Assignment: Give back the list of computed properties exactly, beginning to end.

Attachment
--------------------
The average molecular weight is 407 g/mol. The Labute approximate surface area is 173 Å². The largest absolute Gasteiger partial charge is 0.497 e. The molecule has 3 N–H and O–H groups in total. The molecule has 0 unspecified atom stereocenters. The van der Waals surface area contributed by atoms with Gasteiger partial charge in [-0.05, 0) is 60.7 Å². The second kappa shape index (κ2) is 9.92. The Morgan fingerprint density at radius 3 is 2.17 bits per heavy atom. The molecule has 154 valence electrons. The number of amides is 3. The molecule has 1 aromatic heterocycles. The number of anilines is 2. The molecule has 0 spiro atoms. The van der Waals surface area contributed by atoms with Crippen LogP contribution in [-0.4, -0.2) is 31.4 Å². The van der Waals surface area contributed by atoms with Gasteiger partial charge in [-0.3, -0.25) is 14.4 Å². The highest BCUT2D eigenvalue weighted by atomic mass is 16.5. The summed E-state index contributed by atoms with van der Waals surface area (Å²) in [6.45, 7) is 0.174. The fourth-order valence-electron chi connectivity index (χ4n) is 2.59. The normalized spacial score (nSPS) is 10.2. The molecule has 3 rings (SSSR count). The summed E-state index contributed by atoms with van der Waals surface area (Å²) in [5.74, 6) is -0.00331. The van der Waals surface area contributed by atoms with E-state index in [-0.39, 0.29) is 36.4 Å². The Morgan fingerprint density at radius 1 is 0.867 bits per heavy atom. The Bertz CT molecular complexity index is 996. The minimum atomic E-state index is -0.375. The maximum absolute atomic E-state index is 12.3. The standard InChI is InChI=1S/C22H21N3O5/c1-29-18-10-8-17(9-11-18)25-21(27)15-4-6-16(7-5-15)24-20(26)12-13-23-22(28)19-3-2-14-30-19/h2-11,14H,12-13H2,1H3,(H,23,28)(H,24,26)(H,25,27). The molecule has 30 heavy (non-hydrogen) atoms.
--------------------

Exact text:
The average molecular weight is 407 g/mol. The Labute approximate surface area is 173 Å². The largest absolute Gasteiger partial charge is 0.497 e. The molecule has 3 N–H and O–H groups in total. The molecule has 0 unspecified atom stereocenters. The van der Waals surface area contributed by atoms with Gasteiger partial charge in [-0.05, 0) is 60.7 Å². The second kappa shape index (κ2) is 9.92. The Morgan fingerprint density at radius 3 is 2.17 bits per heavy atom. The molecule has 154 valence electrons. The number of amides is 3. The molecule has 1 aromatic heterocycles. The number of anilines is 2. The molecule has 0 spiro atoms. The van der Waals surface area contributed by atoms with Crippen LogP contribution in [-0.4, -0.2) is 31.4 Å². The van der Waals surface area contributed by atoms with Gasteiger partial charge in [-0.3, -0.25) is 14.4 Å². The highest BCUT2D eigenvalue weighted by atomic mass is 16.5. The summed E-state index contributed by atoms with van der Waals surface area (Å²) in [6.45, 7) is 0.174. The fourth-order valence-electron chi connectivity index (χ4n) is 2.59. The normalized spacial score (nSPS) is 10.2. The molecule has 3 rings (SSSR count). The summed E-state index contributed by atoms with van der Waals surface area (Å²) in [5.74, 6) is -0.00331. The van der Waals surface area contributed by atoms with E-state index in [-0.39, 0.29) is 36.4 Å². The Morgan fingerprint density at radius 1 is 0.867 bits per heavy atom. The Bertz CT molecular complexity index is 996. The minimum atomic E-state index is -0.375. The maximum absolute atomic E-state index is 12.3. The standard InChI is InChI=1S/C22H21N3O5/c1-29-18-10-8-17(9-11-18)25-21(27)15-4-6-16(7-5-15)24-20(26)12-13-23-22(28)19-3-2-14-30-19/h2-11,14H,12-13H2,1H3,(H,23,28)(H,24,26)(H,25,27). The molecule has 30 heavy (non-hydrogen) atoms.